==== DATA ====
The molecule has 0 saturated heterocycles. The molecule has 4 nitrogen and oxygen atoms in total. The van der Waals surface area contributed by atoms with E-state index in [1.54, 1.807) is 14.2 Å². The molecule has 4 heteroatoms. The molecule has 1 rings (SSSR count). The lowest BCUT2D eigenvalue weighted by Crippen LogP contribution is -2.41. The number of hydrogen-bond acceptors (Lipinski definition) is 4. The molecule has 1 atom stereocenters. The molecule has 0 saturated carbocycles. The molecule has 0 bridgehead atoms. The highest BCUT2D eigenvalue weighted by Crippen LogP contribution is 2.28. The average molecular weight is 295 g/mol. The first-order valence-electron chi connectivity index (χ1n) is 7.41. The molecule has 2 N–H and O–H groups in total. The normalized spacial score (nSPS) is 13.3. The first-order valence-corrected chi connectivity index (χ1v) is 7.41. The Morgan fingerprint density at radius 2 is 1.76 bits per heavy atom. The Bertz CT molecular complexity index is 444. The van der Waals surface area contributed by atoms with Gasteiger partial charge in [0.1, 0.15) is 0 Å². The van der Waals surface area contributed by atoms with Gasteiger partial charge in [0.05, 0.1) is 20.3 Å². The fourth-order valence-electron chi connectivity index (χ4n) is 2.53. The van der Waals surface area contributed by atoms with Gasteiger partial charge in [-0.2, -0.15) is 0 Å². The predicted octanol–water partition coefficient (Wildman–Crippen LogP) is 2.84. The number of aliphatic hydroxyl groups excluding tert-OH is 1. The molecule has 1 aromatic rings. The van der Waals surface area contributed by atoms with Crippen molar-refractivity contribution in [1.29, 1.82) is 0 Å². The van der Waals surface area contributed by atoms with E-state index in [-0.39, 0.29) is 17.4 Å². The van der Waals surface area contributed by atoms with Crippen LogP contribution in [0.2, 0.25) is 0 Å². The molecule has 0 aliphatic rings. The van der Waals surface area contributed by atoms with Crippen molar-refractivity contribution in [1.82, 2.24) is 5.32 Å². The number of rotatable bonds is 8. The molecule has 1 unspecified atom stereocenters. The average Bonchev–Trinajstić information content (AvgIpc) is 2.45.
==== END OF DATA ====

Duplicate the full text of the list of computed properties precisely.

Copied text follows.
The molecule has 0 saturated heterocycles. The molecule has 4 nitrogen and oxygen atoms in total. The van der Waals surface area contributed by atoms with E-state index in [1.54, 1.807) is 14.2 Å². The molecule has 4 heteroatoms. The molecule has 1 rings (SSSR count). The lowest BCUT2D eigenvalue weighted by Crippen LogP contribution is -2.41. The number of hydrogen-bond acceptors (Lipinski definition) is 4. The molecule has 1 atom stereocenters. The molecule has 0 saturated carbocycles. The molecule has 0 bridgehead atoms. The highest BCUT2D eigenvalue weighted by Crippen LogP contribution is 2.28. The average molecular weight is 295 g/mol. The first-order valence-electron chi connectivity index (χ1n) is 7.41. The molecule has 2 N–H and O–H groups in total. The normalized spacial score (nSPS) is 13.3. The first-order valence-corrected chi connectivity index (χ1v) is 7.41. The Morgan fingerprint density at radius 2 is 1.76 bits per heavy atom. The Bertz CT molecular complexity index is 444. The van der Waals surface area contributed by atoms with Gasteiger partial charge in [0.1, 0.15) is 0 Å². The van der Waals surface area contributed by atoms with Gasteiger partial charge in [0.05, 0.1) is 20.3 Å². The fourth-order valence-electron chi connectivity index (χ4n) is 2.53. The van der Waals surface area contributed by atoms with Gasteiger partial charge in [-0.2, -0.15) is 0 Å². The predicted octanol–water partition coefficient (Wildman–Crippen LogP) is 2.84. The number of aliphatic hydroxyl groups excluding tert-OH is 1. The molecule has 1 aromatic rings. The van der Waals surface area contributed by atoms with Crippen molar-refractivity contribution in [1.29, 1.82) is 0 Å². The van der Waals surface area contributed by atoms with E-state index in [-0.39, 0.29) is 17.4 Å². The van der Waals surface area contributed by atoms with Crippen LogP contribution in [0.2, 0.25) is 0 Å². The molecule has 0 aliphatic rings. The van der Waals surface area contributed by atoms with Crippen molar-refractivity contribution in [1.82, 2.24) is 5.32 Å². The number of rotatable bonds is 8. The molecule has 1 unspecified atom stereocenters. The average Bonchev–Trinajstić information content (AvgIpc) is 2.45.